Source: Sherman Publications

News
Unplanned Christmas

by Susan Bromley

January 01, 2014

Sara Taylor was anticipating Christmas 2013 as the first one in her new Atlas Township home, as well as the first one for her baby.

However, things for the Taylor family, like hundreds of other area families, didn’t go quite according to plan.

Sara, who is married to Brad and the mother of two— Braden, 6, and Cole, 9-months-old, arrived home around 8 a.m., Dec. 22. She had just finished the night shift at Hurley Hospital, where she works as a critical care nurse. Sara was ready to take a few days off to celebrate Christmas with her family, since she would be working the actual holiday, but instead she was faced with an emergency at home— no power and freezing temperatures.

Close to 300,000 customers of Consumers Energy and DTE Energy lost power in the ice storm that hit in the early morning hours of Dec. 22.

“We had to get out of the house pretty much immediately because of the kids,” said Sara. “I was really upset, because this was our first Christmas in the new house and our baby’s first Christmas.” What would follow was more than a somewhat spoiled Christmas— the Taylors went seven days without power, one of the last eight rural DTE Energy customers to be restored to full service, she said.

One of the biggest lessons they learned, Sara added, was how horribly prepared they were. While the Taylors had a generator, it was not hooked up to their furnace and thus, they did not know the generator they had was not enough to power the furnace for the new house.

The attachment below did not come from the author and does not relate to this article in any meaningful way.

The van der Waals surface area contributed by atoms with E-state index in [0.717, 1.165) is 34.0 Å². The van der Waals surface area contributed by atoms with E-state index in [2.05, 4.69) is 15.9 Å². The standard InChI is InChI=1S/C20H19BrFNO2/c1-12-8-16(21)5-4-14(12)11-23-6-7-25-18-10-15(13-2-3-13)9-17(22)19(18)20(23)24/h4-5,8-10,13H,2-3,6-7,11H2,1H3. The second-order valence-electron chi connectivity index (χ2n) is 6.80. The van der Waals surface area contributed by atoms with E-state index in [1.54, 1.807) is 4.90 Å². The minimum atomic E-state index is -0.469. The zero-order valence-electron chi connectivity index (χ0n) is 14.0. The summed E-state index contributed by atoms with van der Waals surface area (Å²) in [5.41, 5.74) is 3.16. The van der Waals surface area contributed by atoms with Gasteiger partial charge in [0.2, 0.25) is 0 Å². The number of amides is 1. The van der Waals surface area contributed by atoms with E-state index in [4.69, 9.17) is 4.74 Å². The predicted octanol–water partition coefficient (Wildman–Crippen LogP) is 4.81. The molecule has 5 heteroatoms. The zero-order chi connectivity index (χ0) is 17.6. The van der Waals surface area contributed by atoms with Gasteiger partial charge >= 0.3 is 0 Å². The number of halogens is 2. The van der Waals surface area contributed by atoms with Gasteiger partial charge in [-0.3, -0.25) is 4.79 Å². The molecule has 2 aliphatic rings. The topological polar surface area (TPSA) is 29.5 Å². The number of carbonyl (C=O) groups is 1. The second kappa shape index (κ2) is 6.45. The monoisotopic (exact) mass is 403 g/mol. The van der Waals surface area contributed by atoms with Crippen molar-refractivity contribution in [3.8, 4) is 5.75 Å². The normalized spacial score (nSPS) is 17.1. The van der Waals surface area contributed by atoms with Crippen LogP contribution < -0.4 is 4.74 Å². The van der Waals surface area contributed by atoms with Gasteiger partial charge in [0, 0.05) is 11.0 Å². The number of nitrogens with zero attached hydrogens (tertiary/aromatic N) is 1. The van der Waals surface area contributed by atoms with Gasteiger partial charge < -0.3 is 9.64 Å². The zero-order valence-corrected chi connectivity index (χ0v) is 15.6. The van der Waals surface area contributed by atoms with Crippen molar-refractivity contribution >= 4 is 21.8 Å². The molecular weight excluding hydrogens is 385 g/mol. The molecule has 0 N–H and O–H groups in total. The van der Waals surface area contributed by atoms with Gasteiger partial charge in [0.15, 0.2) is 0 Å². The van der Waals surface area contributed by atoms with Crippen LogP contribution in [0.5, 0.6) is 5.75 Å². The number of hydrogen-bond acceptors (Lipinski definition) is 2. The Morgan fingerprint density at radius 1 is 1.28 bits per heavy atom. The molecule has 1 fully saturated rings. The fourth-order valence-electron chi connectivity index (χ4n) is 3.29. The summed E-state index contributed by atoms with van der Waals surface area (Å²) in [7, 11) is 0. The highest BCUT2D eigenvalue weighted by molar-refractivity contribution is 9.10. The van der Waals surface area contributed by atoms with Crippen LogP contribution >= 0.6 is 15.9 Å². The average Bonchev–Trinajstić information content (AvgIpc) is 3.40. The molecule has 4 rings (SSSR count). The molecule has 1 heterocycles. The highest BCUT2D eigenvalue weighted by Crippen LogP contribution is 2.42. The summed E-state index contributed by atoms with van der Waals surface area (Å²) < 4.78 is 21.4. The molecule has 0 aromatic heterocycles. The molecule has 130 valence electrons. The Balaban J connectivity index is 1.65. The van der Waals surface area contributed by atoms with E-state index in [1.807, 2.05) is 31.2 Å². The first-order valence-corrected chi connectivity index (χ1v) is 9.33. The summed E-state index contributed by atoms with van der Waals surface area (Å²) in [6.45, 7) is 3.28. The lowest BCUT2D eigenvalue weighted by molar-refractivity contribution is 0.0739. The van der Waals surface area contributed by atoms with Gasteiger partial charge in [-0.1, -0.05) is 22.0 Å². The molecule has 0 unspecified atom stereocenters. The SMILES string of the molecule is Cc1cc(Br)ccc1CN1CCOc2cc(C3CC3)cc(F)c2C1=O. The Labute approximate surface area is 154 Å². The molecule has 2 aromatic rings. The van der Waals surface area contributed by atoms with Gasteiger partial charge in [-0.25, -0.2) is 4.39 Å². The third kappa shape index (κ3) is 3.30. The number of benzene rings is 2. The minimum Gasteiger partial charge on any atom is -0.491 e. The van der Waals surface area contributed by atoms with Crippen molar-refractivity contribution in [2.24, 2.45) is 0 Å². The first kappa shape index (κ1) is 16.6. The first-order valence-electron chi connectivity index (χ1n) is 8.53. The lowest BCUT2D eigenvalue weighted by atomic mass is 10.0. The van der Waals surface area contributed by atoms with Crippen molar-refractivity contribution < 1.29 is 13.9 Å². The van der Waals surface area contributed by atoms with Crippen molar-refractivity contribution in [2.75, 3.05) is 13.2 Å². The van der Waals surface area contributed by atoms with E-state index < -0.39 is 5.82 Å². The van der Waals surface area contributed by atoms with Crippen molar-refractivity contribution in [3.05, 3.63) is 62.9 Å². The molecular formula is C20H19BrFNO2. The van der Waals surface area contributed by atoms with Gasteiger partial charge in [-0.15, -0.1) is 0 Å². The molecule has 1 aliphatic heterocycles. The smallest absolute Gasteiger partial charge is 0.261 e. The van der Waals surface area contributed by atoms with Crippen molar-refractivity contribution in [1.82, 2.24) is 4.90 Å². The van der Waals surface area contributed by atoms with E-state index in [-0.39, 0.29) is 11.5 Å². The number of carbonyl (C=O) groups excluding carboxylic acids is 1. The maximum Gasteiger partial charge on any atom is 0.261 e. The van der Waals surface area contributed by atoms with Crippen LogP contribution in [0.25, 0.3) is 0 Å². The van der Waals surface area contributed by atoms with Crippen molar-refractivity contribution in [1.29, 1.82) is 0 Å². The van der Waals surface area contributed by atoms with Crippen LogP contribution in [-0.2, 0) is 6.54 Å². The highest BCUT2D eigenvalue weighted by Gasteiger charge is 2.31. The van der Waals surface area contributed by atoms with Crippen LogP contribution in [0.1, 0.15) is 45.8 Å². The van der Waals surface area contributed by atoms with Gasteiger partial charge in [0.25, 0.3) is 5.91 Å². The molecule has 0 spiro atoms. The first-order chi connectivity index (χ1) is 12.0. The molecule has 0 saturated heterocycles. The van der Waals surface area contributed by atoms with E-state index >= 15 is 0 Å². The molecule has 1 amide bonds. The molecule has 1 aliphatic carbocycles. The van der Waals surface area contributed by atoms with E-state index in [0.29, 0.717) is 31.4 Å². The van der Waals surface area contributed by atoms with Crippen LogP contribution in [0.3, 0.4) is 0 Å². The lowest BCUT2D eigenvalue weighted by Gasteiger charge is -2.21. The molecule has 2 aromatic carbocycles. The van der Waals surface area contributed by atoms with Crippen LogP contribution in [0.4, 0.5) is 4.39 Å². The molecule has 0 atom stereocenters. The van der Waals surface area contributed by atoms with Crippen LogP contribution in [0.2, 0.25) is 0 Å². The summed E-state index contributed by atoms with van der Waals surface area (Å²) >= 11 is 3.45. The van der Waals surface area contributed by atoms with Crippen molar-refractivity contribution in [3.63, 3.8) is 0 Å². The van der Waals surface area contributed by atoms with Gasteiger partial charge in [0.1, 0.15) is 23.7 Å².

They were fortunate to have family nearby with power and they took their dog, Chopper, a boxer mix, to Brad’s parents’ home to stay and the rest of the family went to stay with Sara’s parents. As Sunday wore on with no power and they realized their planned Christmas was not going to happen in their new home, things grew even more complicated.

Brad was running back and forth to their powerless home to make sure the pipes weren’t freezing and their two goats had water, and they were also worrying about pulling Christmas off for their kids.

In the dark of their home, Sara and Brad hunted with flashlights to find all the presents she had stashed. Brad didn’t know the location of any and Sara didn’t remember where all of them were as they searched in the cold. To top it all off, furniture was all out of place due to remodeling of bedrooms.

“Santa came multiple times because I couldn’t find all the presents,” Sara said. “It was cold, I wanted to get out of there.”

None of the presents had been wrapped yet, as she had anticipated wrapping them that night. Sara’s mother helped her wrap.

“It ended up OK, they have a 5-bedroom home and were not inconvenienced in that sense,” said Sara. “My parents did great with being crashed with house guests. We were lucky to have somewhere to go.”

Even without power, nothing could stop Santa’s arrival and they opened gifts Monday morning as planned. On Monday afternoon, they were back in their house, using a generator loaned from a friend to run the furnace, the refrigerator and one light.